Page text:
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How times have changed
Dear Sporting Rifle,
I have just returned from a week in Tenerife. Packing for the trip was simple: Sporting Rifle’s April 2019 issue, a John Macnab paperback, passport and not much more! It rained – a lot – which resulted in my reading Sporting Rifle cover to cover and in a depth which I have to confess I do not normally do.
I was genuinely absorbed and challenged by a number of the featured articles – in particular ‘Legal wrangles’, ‘Hot, hot hunt’ and ‘Why do we hunt?’
The legal article got me thinking how things have changed so much in respect to the Firearms Enquiry Officer’s role as I once knew it and how it is today. I served 30-plus years in rural Grampian and Northern Constabulary areas.
Dealing with certificate applications was bread and butter for most cops. It was not uncommon to be invited to partake in a ‘refreshment’ while carrying out the home visit of an applicant.
The polite acknowledgement and refusal of such Highland hospitality was a skill to be learned. Invariably the FEO would have known a lot more about the applicant(s) than the applicant actually appreciated.
This background knowledge was all part and parcel of being a country bobby. Such knowledge held greater credibility than much of today’s background checks, in my opinion.
Following the required visits, a minimal report was submitted, and the key wording in said report was that the applicant “appears” to be a fit and proper person to be the holder of the desired certificate. If an officer stated in his report that the applicant “did not appear” to be a fit and proper person, all hell let loose and said officer was summonsed to appear before a very high-ranked officer and dressed down for having the audacity to make such a judgement!
To return to the article, the author (David Barnes) made clear, helpful and relevant points for prospective FAC applicants in today’s climate. I would encourage readers to take what he says on board.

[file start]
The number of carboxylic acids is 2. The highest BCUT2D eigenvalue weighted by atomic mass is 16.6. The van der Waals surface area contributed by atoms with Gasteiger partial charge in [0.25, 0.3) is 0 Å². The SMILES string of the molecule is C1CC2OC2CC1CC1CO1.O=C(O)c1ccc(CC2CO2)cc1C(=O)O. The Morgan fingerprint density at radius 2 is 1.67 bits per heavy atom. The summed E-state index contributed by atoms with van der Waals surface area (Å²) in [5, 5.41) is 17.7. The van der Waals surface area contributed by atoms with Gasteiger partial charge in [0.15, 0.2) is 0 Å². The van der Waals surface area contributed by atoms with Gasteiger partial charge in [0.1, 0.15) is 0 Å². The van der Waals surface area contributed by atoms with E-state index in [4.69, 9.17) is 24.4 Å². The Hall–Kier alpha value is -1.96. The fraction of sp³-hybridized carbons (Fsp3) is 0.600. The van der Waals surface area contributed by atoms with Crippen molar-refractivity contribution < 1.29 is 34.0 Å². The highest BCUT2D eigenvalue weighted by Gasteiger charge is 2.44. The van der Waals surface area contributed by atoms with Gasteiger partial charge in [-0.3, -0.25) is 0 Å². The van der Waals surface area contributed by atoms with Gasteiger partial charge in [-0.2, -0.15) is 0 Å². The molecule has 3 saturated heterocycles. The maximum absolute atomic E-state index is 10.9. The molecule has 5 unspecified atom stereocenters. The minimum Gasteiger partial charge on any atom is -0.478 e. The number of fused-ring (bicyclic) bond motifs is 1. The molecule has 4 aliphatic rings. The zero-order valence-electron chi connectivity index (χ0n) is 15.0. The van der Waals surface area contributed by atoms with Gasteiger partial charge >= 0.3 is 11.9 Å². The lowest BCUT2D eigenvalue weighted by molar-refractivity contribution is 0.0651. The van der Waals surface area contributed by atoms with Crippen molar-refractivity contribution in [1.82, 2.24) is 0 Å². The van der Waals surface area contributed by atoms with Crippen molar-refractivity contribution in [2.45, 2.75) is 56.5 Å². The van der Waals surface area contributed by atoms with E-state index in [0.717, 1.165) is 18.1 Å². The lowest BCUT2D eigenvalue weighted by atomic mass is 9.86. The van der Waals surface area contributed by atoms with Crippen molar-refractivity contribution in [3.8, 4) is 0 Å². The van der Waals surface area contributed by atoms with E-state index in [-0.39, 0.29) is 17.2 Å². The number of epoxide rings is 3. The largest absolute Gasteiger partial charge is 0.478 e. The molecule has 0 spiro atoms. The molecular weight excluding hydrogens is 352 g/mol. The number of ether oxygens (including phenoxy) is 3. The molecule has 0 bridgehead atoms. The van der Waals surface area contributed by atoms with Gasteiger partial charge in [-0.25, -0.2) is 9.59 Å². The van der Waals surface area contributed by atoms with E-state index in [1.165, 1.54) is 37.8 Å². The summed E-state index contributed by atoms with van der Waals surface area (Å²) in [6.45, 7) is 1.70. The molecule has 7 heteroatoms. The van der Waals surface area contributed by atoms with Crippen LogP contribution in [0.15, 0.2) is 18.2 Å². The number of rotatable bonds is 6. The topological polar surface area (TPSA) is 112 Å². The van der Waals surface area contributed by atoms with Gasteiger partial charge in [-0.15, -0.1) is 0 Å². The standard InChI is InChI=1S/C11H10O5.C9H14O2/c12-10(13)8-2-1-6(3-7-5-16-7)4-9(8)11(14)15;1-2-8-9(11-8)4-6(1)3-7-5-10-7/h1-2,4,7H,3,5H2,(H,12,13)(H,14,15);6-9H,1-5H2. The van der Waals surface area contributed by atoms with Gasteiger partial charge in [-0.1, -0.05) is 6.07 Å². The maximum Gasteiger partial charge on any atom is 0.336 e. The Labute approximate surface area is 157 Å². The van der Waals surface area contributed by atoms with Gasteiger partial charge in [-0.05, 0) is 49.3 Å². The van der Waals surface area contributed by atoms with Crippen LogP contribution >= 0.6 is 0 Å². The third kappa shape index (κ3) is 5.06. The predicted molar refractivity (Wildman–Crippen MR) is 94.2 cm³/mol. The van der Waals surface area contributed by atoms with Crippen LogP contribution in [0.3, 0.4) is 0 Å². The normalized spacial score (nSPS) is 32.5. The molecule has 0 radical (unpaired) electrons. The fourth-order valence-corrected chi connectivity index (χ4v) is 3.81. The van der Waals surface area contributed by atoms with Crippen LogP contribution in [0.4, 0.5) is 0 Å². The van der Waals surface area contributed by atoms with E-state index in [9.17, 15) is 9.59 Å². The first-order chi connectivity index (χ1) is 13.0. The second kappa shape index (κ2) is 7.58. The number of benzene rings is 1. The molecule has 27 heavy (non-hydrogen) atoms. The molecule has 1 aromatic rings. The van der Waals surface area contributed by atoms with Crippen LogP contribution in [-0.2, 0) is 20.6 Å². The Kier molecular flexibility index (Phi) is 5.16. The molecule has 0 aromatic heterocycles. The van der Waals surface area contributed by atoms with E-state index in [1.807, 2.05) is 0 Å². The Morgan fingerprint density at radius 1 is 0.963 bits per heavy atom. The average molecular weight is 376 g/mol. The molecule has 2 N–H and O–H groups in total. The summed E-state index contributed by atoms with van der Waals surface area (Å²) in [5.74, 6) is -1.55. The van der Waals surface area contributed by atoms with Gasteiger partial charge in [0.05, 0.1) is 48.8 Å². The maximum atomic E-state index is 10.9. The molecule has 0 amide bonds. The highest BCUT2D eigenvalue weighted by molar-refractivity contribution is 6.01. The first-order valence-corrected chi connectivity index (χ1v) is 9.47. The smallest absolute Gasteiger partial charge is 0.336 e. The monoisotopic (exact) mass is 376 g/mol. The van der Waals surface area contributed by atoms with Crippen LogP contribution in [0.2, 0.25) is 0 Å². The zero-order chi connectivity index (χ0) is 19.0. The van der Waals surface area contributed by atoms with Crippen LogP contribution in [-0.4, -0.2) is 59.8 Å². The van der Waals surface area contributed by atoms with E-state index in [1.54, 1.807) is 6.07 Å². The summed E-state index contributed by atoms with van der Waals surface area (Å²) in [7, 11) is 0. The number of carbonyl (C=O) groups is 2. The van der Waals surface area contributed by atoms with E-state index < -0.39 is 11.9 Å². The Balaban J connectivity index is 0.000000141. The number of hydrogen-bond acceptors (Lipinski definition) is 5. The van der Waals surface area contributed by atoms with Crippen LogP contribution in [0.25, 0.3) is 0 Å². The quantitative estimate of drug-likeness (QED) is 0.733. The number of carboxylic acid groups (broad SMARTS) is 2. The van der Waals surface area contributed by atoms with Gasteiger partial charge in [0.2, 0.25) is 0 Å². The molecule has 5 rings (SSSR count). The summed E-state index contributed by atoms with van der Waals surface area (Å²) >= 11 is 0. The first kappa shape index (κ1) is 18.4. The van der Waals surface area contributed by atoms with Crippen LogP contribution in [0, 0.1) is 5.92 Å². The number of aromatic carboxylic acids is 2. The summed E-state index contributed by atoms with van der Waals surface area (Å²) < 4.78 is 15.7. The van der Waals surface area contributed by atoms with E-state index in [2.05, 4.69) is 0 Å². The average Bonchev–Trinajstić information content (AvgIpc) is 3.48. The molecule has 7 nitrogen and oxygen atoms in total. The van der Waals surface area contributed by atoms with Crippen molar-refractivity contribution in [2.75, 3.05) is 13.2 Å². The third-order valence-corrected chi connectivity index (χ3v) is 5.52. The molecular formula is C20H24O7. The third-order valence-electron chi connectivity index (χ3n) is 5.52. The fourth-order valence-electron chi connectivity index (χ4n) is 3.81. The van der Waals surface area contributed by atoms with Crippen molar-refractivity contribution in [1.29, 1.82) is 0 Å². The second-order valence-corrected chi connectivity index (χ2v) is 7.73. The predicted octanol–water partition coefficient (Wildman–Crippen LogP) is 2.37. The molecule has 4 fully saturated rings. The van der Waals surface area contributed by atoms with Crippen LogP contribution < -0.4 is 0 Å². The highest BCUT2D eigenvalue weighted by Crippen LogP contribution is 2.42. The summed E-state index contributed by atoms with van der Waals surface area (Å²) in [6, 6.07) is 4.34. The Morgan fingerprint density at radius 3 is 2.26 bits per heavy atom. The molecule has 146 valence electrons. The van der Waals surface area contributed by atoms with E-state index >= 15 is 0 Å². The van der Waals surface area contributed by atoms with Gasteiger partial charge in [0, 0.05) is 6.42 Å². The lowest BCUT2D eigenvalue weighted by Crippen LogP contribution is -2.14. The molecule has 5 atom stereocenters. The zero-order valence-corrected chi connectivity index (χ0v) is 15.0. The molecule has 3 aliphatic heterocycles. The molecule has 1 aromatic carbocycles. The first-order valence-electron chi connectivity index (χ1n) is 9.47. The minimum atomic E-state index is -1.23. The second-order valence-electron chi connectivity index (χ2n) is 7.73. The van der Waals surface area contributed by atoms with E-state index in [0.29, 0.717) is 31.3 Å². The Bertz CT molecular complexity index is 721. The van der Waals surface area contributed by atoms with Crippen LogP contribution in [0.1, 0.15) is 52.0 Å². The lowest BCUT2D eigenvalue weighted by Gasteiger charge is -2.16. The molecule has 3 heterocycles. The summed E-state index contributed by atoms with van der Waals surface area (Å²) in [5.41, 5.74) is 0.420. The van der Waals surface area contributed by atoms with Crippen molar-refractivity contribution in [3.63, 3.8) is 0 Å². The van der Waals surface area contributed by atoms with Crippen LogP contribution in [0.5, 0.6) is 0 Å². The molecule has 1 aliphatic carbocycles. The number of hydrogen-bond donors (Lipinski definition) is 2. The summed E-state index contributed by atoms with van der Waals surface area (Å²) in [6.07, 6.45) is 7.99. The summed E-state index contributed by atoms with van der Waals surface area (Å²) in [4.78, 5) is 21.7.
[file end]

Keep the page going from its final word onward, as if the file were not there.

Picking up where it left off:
The approach taken by FEOs nowadays plays by a very different set of demands that have been dictated well beyond their control.
Indeed, we are in changed days and I found myself musing over the prospect of my forthcoming FEO visit where there may well be a bottle of Kings Ginger and two glasses sitting on the table between us.
Then again, the presence of such would present a potentially questionable situation. Will it happen? I guess the answer will be decided by the editor-in-chief…
A simpler approach?
Dear Sporting Rifle,
Over the years the British shooting public have been forced to accept draconian laws imposed upon them by successive governments and police chief constables, who have convinced the non-shooting public that it’s all in the interests of common good and public safety.
Those of us who jealously guard our cherished possessions ensure they are kept from prying hands and eyes, because as responsible individuals we know the dangers of allowing them to be handled by the unwary, careless or ignorant.
Yes, in the past we have seen the criminal-minded and mentally disturbed get their hands on firearms. Thankfully such seldom happens, though we do not forget past tragedies.
Regardless of what laws are imposed by a parliament – which itself cannot even abide by the will of the people – the criminal and those intent upon violence will always find a way to procure firearms and explosives.
The original Firearms Act prohibited those with a criminal propensity, who had been sentenced to terms of imprisonment or committed for treatment under the Mental Health Act, from possessing a firearm.
I believe the original Firearms Act held enough power: The police could inspect the records kept by a firearms dealer to ensure known criminals had not bought firearms; a person had to have good reason to possess a firearm, and had to be of good character.
Perhaps I am looking to over-simplify certificate application forms but if we include name, address, any mental health issues and any criminal history, then surely we have covered all the necessary basics.